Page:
's Forum Archives - Components

Archive Home >> Components(1 2 3 4 5 6 7 8 9 10 )

sub 300 fork?(5 posts)

sub 300 fork?jimsawino
Oct 21, 2002 10:29 AM
has anyone tried it, or heard about its performance? i may be in the fork market soon and if it rides well i don't see any reason not to get it.
Here's Onegrzy
Oct 21, 2002 3:41 PM

I've heard that fork failures suck.
Here's Onejimsawino
Oct 21, 2002 7:22 PM
right. i can only imagine the pain associated with a failing fork. the door is completely open to a vast array of potetial injuries (extreme loss of skin, broken bones, torn ligaments, and expensive bike damage) because very little goes wrong when chances for injury are low. but, does the fork fail? if not, i'd like to feel the way a fork feels that weighs 200 grams less than my current fork. you dig?
Here's Onekoala
Oct 22, 2002 7:00 AM
When I spoke with Tom Kellog last(next frame is ti)he suggested I am light enough(165)for an Alpha q sub 300. He says it rides almost identically to the Reynolds Ouzo pro, but is 60 grams lighter. I have read about Alphas cracking on Serrotas and Calfees owners forums and this makes me nervous. Also, Alpha says it is not for riders over 200 lbs, which makes one think. The Reynolds has an excellent track record, rides great, and Tom will paint it. For 2 ounces I will take the Ouzo every time, especially since there is no significant ride difference.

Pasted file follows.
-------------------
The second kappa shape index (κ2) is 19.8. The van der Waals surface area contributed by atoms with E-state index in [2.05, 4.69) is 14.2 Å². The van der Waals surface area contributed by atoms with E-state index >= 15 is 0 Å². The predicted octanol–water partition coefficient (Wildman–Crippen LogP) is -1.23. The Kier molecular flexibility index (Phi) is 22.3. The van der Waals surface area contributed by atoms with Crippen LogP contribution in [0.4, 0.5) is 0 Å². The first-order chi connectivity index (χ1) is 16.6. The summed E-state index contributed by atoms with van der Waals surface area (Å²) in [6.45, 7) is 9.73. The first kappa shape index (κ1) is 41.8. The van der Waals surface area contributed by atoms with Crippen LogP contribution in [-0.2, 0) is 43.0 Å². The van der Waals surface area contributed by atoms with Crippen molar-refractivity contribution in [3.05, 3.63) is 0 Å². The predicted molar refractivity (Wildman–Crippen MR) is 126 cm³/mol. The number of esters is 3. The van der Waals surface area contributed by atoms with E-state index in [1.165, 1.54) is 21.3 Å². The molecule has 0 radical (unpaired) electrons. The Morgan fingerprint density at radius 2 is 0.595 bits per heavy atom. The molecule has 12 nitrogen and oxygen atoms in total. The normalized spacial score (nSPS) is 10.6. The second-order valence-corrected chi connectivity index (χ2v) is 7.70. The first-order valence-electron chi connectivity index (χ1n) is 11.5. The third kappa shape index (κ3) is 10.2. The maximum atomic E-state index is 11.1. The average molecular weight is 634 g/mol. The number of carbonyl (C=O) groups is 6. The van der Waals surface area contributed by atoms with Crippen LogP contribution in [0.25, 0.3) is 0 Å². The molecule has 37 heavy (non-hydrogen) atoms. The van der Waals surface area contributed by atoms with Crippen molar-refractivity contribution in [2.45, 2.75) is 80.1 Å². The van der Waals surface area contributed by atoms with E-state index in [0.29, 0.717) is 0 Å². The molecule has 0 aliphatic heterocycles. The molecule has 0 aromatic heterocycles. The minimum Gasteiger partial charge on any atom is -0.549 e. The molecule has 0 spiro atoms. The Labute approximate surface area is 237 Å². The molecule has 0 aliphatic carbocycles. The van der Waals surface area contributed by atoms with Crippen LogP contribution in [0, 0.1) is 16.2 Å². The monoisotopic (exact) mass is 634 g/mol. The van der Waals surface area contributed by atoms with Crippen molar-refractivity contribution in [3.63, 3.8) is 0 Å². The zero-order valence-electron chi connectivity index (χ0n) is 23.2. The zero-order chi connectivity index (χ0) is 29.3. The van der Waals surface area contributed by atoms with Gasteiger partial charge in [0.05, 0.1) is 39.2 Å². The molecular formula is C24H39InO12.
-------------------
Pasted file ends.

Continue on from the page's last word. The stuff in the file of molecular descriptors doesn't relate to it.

Oct 22, 2002 11:28 AM
I've had the Ouzo Pro on my bike for three seasons with out a single problem. In that time I've had plenty of miles, supurbe handling, and many occasions of over 50 mph, and even a smallish wreck. Do I wish it were 60 g. lighter at the price of durability? Nope. Peace of mind and a bomb-proof front end is way more important than some new marginal design that has all sorts of restrictions. It might work if you live in Florida and just ride tri's. For what it's worth you can ditch that 60 g. with some smart component selections in other non-critcal areas and given up nothing in the fork department. I really don't see the payoff in having the lightest, most fragile fork on the block.